When a generator fails to start or is running poorly the first thing people think is that there must be a mechanical issue.
Yet surprisingly, most performance issues can be traced back to bad fuel quality.
Here’s why you should care.
With the rising cost of diesel fuel P3 Generator Services has more recently been asked about how to best maintain and protect the investment of fuel already in the tank.
This is good news as it means that our message about the importance of fuel management is resonating. However, we are discovering that there is a belief that simply adding a fuel stabilizer is enough. While this is certainly a part of it, it should not replace a more comprehensive fuel management plan.
Understanding the answers to these questions will help explain why:
IMPORTANT INFORMATION ON AUTOMATIC EXERCISING OF EMERGENCY GENERATORS
As per the EPA, emergency and stand-by generators are prohibited from operating for exercise or non-emergency purposes on days that are classified as being of poor air quality. Relying solely on your auto-exercise settings for weekly automatic run times places you at significant risk of having your generator run on bad air quality days.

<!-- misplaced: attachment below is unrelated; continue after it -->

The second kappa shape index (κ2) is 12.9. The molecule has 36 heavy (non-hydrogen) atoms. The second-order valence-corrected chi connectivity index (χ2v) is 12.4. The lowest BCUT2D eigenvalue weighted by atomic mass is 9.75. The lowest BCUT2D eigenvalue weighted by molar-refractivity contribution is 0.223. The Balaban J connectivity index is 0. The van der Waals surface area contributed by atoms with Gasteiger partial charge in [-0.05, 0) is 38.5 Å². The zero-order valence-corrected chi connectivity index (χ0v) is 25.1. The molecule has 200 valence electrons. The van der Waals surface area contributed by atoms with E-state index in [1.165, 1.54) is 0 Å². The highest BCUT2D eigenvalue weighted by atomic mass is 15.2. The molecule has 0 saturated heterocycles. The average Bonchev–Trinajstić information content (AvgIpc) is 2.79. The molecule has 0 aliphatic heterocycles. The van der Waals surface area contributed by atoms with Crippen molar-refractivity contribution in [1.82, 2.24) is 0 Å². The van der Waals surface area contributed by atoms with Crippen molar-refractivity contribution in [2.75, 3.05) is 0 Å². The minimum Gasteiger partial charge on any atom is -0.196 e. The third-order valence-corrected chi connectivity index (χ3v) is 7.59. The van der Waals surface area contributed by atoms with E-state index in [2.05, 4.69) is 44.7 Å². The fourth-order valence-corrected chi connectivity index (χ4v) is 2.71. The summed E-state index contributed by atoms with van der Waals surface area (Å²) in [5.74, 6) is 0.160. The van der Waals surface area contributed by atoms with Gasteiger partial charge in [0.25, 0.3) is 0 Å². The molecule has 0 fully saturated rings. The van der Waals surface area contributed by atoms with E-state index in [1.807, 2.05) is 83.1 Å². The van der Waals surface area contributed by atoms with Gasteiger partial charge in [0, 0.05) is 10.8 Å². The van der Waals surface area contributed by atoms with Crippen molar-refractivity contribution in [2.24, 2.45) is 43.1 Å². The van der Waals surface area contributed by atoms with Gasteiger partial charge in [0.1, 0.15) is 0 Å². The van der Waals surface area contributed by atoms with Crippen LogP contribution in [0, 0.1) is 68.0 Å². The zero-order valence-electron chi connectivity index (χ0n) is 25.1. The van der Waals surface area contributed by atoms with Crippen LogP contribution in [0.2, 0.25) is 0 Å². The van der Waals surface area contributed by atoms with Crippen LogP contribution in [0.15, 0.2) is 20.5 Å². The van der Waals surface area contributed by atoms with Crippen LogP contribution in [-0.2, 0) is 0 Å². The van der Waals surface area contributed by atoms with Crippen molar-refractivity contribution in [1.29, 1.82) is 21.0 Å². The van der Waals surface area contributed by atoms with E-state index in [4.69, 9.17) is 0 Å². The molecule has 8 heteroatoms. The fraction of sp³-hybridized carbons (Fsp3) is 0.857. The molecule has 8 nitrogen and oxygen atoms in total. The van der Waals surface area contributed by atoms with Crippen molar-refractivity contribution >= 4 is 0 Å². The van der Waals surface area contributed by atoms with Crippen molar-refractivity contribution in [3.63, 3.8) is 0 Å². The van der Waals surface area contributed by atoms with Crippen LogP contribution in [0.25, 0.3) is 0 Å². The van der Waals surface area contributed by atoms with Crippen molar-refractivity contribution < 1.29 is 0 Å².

Originally Published on 6/08/2015
Is the Air Clean Enough to Test Run my Emergency Generator?
By now most facility managers are well aware that test running their emergency generator on a regular schedule can be affected depending upon whether or not it is a good air day or bad. However,
- Are you aware that bad air quality, as defined by the AQI, anywhere in the state, not just at your location, matters to you?
- Did you know there is now an easy way to stay informed on air quality prior to test running your generator?
- Read on to learn about EnviroFlash, an automated email alert notification system.